THE DEAF DRIVER
A Word with the DOCTOR
by Dr John Winsor
The Sunday Times of Malta
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DEAF PEOPLE do not get their share of sympathy and are often not fully understood. This is particularly true of deaf drivers.

It is often suggested that the hard of hearing cannot be as good or as safe drivers as others. Yet research carried out in New Zealand into the causes of more than 30,000 accidents showed that deafness was not regarded as responsible in a single incident. In the United States, almost all licensing officers consider deaf drivers to be quite as safe - indeed safer - than average.

There is a reason for this. These drivers are so well aware of their disability, and of the prejudices against them, that they take more than average care when driving. They concentrate more on the job.

Indeed, one insurance company revealed that although eight per cent of policy-holders make some sort of claim each year, only between three and four per cent of claims are made by people with defective hearing.

There are, of course, varying degrees of deafness. There is the deafness of the lad who never hears his mother asking him to do something. And at the other end of the scale there is the so-called stone-deaf patient.

If a driver has some degree of deafness and wears a hearing-aid, the question is often asked whether, if he wears it during his driving test, he ought never to drive without it. Some countries insist on this, but I feel it is unreasonable.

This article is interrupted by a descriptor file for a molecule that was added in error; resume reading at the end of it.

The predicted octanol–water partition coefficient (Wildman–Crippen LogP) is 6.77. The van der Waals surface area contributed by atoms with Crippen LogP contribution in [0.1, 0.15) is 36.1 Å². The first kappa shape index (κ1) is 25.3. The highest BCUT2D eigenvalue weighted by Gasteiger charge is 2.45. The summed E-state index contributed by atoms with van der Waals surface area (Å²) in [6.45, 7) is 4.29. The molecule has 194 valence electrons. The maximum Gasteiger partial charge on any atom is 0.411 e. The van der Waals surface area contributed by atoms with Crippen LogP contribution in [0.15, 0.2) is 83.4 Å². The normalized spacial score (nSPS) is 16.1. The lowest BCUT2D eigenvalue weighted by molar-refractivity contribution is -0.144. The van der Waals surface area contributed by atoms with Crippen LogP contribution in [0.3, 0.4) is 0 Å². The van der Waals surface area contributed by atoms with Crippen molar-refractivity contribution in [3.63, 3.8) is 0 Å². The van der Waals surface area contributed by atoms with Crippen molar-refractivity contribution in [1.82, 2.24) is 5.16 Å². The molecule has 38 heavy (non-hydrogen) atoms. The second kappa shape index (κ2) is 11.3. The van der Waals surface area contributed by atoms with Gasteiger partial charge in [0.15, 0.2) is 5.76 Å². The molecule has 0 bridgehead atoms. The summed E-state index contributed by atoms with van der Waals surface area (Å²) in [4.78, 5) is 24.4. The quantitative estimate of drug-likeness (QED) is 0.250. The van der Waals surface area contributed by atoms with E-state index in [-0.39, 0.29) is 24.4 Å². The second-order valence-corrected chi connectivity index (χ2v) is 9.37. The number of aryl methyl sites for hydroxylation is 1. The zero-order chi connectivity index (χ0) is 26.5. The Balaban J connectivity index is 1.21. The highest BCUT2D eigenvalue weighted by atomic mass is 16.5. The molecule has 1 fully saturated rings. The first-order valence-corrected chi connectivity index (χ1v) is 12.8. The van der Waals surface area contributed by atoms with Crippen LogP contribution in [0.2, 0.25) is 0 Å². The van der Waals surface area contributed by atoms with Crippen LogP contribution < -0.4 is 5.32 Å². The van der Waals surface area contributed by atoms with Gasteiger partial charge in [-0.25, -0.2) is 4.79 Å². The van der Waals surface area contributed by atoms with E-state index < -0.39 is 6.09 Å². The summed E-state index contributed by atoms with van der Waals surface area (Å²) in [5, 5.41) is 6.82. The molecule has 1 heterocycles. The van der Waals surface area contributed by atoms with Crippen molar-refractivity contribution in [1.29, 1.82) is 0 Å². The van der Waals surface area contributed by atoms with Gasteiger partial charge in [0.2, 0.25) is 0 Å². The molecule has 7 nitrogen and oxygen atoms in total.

A hearing-aid does not clarify sound as much as it may increase the volume, and this can be a distraction to the driver, especially in town areas. A hearing-aid is not comparable with spectacles. The latter can improve vision to such an extent that it becomes normal. A hearing-aid does not make hearing perfect.

There have been suggestions that a certificate of sound hearing should be incorporated in every application for a driving licence. In view of the statistics, however, this would seem unreasonable.

We all suffer at times from the other driver who thinks we must be deaf, just because we don't do exactly what he wants us to do. He shows this by hooting and bad manners. There is reason to believe that the driver with poorer hearing is spared some of this sort of annoyance, as well as the distraction of a talkative passenger. The only thing that may possibly suffer a little as the result of the disability is perhaps, the gearbox!

To sum up, I would maintain that the deaf driver is as safe as the rest of us and I would never support any legislation against him.